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TMFAleph1 (96.14)

Don't Buy Stocks for the Wrong Reason

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September 27, 2010 – Comments (5) | RELATED TICKERS: AAPL , GOOGL , MO

Debunking the Fed model. I welcome all informed/ civil feedback.

Alex Dumortier

5 Comments – Post Your Own

#1) On September 27, 2010 at 2:12 PM, MikeMark (29.86) wrote:

I feel like just saying:

Duh.

But you asked for informed comment. So:

Any models that come out of the Fed are suspect. First, who in their right mind would rely on something cooked up by those who couldn't see the housing bubble and don't see a bond bubble, especially when knowing these things is a part of the Fed's supposed expertise.

Second, the best reason to own stocks is to attain diversified growth in a complete portfolio. Most people don't look at what's happening to money itself and recognize that it is a part of their portfolio. The US $ (supposedly maintained by the Fed) has a long term inflation rate of about 3%. The Fed destroys the money to create their own income and additional income for their friends in big banks and government.

At the beginning of a year you have the ability to buy $1.00 of goods for $1.00. Next year it's those same goods for $1.03. So if you aren't looking at the inflation/disinflation/deflation rate, you don't know whether you should keep your money in US$ savings or something else. We are in deflation as measured by credit destruction. Homes are becomming less costly. Fuel is less costly than two years ago. The stock market has been flat to declining for about 10 years. The government and the Fed are actively trying to hide or defeat this, but in the end the truth will play itself out.

Right now, it's certainly better to be in US$ than real estate, but its even better to have been in gold or silver for the past year or two. Will that continue? Given the political and economic environment, it looks like a firm yes, maybe even for a long time.

Where do stocks fit into all this? Right now, the environment for small business creation is difficult.  The stock market is best viewed as the top of the publicly accessible marketplace for business ownership. It truly relies on the growth of small business in one form or another. There are some exceptions due to timings and commodity products, but as a general rule healthy small business growth will produce healthy large business growth.

Small businesses don't believe in the recovery. Just check here:

http://tinyurl.com/25jlo7j

As far as yield relationships are concerned, that's all backward looking data. Forget the past. We are in a different kind of time right now. An unsettled time. The future is where we must look. The future is what we must build.

When the environment for individuals and small partnerships becomes better, when new small businesses begin to operate in your local neighborhood, when your buddy says he's opening a business to do or supply or produce something, that will be a good time to start looking more closely at the bigger companies, and at IPOs.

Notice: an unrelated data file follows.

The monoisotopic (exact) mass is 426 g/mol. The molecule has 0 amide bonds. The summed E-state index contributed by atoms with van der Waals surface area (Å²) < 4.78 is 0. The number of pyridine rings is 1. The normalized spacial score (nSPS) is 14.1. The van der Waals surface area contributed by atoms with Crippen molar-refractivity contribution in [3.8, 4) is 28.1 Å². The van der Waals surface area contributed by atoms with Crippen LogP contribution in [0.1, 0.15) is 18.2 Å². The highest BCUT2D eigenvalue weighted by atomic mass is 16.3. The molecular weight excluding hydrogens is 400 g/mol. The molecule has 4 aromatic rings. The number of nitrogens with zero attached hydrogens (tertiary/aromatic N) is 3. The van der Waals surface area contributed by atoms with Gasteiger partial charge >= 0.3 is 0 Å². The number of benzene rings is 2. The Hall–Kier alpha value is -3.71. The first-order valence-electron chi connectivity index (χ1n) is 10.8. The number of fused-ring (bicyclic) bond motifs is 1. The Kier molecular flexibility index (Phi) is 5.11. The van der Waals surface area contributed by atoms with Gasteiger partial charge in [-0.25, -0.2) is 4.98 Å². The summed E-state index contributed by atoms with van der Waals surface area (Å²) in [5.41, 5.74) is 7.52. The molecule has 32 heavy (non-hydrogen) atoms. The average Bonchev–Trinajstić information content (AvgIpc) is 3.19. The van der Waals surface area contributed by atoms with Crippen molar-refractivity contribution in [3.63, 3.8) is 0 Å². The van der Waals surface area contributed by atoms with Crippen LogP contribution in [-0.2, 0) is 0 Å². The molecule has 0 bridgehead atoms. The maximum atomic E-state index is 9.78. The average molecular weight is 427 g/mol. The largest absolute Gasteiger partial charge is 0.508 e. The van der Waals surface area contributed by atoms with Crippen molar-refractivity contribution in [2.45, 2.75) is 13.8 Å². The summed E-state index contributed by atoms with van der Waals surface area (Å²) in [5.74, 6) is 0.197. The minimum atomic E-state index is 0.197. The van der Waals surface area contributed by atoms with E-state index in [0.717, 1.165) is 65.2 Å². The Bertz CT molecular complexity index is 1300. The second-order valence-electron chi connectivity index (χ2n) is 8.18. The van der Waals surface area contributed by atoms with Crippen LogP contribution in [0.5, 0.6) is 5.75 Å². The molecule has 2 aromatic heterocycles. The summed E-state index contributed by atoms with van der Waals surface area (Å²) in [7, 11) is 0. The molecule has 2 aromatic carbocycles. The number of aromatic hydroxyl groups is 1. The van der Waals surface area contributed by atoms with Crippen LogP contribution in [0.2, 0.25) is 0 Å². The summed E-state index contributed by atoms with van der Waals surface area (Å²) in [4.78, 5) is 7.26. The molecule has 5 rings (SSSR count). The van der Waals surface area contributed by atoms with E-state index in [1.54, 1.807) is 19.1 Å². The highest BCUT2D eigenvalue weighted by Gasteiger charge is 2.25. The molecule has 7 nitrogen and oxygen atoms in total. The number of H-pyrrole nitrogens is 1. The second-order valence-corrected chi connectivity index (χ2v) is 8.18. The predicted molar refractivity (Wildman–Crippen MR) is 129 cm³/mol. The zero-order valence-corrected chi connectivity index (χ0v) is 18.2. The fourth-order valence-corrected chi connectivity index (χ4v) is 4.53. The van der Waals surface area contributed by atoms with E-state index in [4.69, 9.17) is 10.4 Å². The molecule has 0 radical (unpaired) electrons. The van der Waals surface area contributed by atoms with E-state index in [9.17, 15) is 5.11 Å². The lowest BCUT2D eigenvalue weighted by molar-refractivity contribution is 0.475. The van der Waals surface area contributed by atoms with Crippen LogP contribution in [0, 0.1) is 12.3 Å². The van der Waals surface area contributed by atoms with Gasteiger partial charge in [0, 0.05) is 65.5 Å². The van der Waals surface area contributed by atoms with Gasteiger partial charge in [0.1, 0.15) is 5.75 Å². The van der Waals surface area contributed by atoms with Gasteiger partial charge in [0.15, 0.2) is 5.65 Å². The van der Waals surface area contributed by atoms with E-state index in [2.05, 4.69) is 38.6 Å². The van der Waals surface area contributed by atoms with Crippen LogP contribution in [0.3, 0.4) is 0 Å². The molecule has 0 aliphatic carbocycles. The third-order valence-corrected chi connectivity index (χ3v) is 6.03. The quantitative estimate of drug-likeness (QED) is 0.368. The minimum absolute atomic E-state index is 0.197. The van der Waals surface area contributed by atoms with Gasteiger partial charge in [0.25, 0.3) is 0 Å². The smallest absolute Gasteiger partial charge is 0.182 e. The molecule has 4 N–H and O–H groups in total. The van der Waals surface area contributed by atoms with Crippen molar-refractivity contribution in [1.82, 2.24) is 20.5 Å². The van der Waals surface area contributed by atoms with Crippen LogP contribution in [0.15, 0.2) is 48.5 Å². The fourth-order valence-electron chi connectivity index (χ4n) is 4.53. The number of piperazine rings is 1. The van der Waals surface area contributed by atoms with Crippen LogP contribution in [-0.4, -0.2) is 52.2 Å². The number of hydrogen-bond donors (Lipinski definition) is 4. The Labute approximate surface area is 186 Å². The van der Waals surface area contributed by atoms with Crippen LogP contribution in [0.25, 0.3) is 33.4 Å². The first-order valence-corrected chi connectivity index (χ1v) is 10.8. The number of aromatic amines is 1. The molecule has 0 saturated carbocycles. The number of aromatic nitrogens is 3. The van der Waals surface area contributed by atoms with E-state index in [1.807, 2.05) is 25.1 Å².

Right now is a time to be cautious about stocks. That doesn't mean not to own them, just realize that it may be a very long term hold for a reasonable return if you don't fully understand the future of the business and it's operating environment.

-MikeMark

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#2) On September 27, 2010 at 3:51 PM, MikeMark (29.86) wrote:

Here's the link to Small Business doesn't believe in recovery.

 

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#3) On September 27, 2010 at 4:10 PM, TMFAleph1 (96.14) wrote:

Where do stocks fit into all this? Right now, the environment for small business creation is difficult.  The stock market is best viewed as the top of the publicly accessible marketplace for business ownership. It truly relies on the growth of small business in one form or another. There are some exceptions due to timings and commodity products, but as a general rule healthy small business growth will produce healthy large business growth.

Thanks for your comment, MikeMark, but I'm not sure I follow your logic here: Why are small businesses the key indicator of stock market performance?

Alex D

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#4) On September 27, 2010 at 5:15 PM, MikeMark (29.86) wrote:

They aren't just a key indicator, they are a key Leading indicator. 

Small business creation is where economic growth begins. Small business startups are the only entities that reduce unemployment.  When small businesses are being created employment increases. This means that in general the base of the economy is building. More people are being gainfully employed. More growth in wealth occurs. What will follow is the IPOs of smaller firms and asset sales of smaller firms to larger businesses.

Viewed in one way, the stock market is our window into that process, and our ability, as a smaller partner in a business, to purchase into that growth.

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#5) On September 27, 2010 at 5:33 PM, MikeMark (29.86) wrote:

The Motley Fool was essentially founded upon these ideas.

Iomega and America On Line are two of the growth indicators from the early 1990s (and just before). The early group of people of the Motley Fool (on AOL) found Iomega by watching the growth of employment indicated by full company parking lots. Ask the guys. I'm sure they enjoy telling the story.

Interestingly, Apple is one from the late 1970s and early 1980s. These few examples are the ones that IPOed. I'm certain you can find hundreds that sold assets or a combination IPO and asset sales instead.

Enjoy,

-MikeMark

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